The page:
Sudarshan goes on to say that it is unfortunate that many Indian Muslims still connect themselves to Babur. He goes on to explain how the structure that was demolished was on purpose designated as Babri Mosque, and they created futile anger in the country upon its demolition.
Sudarshan’s amnesia makes him forget that if his story of the Afghan caretaker of the cemetery is a desirable one, then the Sangh ought not to have screamed and shouted as much as it did when the Bamiyan Buddhas were blown away by dynamite sticks. After all, the Buddha was no Afghan either! But Sudarshan’s perverse creativity in rewriting history reaches hitherto unscaled heights when he dismisses the historical veracity of a structure that is a few hundred years old, but argues that the existence of a Ram Temple at the very spot was historically true and incontrovertible.
But there is one other gem in Sudarshan’s pamphlet.
He quotes a fax sent to Narasimha Rao on 10 December 1992 by a senior leader from Maharashtra.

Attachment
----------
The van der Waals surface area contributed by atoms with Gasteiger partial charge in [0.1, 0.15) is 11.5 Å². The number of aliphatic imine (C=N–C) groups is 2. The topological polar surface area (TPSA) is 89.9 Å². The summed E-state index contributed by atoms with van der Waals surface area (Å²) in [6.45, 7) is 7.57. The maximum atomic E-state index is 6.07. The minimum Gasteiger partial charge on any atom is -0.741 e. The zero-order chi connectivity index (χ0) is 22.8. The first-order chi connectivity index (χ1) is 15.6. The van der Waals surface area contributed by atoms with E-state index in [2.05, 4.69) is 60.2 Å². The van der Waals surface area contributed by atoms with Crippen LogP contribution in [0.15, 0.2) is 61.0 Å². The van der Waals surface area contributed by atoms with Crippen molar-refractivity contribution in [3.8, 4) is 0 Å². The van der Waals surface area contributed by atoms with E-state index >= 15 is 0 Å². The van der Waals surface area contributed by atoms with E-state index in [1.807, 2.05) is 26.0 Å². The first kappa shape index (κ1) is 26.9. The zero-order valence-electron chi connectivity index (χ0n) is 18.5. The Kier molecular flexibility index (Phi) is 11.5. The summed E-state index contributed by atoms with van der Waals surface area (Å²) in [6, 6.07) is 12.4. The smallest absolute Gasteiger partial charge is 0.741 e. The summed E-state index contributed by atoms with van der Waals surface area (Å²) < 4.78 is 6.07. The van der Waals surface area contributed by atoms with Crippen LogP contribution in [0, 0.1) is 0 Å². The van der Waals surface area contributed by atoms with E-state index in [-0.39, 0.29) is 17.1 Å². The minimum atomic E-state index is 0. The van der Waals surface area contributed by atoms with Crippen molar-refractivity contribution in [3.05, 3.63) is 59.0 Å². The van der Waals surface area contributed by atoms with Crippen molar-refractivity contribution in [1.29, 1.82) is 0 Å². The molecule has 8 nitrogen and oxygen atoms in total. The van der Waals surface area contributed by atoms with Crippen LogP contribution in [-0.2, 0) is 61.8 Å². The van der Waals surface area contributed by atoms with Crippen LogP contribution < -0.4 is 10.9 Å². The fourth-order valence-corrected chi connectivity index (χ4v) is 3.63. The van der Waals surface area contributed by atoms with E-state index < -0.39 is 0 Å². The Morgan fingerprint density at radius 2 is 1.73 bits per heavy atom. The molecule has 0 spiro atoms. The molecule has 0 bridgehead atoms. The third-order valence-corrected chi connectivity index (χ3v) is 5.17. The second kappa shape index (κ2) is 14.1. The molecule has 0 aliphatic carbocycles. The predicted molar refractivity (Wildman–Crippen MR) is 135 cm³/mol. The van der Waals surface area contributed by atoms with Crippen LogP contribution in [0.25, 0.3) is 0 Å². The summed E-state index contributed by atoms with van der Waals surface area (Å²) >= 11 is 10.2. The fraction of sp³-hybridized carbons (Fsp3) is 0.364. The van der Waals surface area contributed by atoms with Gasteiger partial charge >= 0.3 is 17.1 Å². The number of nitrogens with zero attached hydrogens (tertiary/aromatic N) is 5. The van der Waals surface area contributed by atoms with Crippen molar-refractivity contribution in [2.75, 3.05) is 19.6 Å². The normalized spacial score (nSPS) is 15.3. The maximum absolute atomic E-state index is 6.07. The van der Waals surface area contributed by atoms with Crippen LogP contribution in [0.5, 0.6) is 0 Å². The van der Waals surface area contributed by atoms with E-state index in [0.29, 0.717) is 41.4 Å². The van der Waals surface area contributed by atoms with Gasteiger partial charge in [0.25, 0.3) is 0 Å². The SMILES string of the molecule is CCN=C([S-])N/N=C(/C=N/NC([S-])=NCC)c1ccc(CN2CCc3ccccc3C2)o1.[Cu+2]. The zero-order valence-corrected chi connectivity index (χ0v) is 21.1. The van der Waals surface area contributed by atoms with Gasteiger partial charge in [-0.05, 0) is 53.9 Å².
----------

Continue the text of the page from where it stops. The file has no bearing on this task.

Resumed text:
Sudarshan says that this leader advised Rao not to ban the RSS in the aftermath of the demolition of the Babri mosque because Balasaheb Deoras was a friend of the Congress government.
Deoras wanted the government to survive for five years and was not in favour of frequently bringing governments down.
This unnamed Maharashtra leader warns Rao that if the Sangh was banned, a section of the Sangh sympathetic to Rao’s government would turn hostile.
Despite this advice, the Sangh was banned. It would do us all a lot of good if Sudarshan could release the copy of that fax to the Indian people now and expose this senior Maharashtra leader.
But nothing of this sort is likely to happen. The irony is that all those associated with this act of mob violence and vandalism will go scot- free. In the case of L. K. Advani, like the proverbial cat with nine lives, he will probably see a revival in his political fortunes and his political ambitions. In the meantime, the RSS will go on with its business of sullying Indian public life in a manner only it can and has perfected over the years. History, perhaps, will forgive those karsevaks, but it will scarcely condone the likes of Advani for being complicit in the RSS’s agenda of the diminution of what India is all about.
Source: Mail Today, New Delhi
The writer teaches politics in University of Hyderabad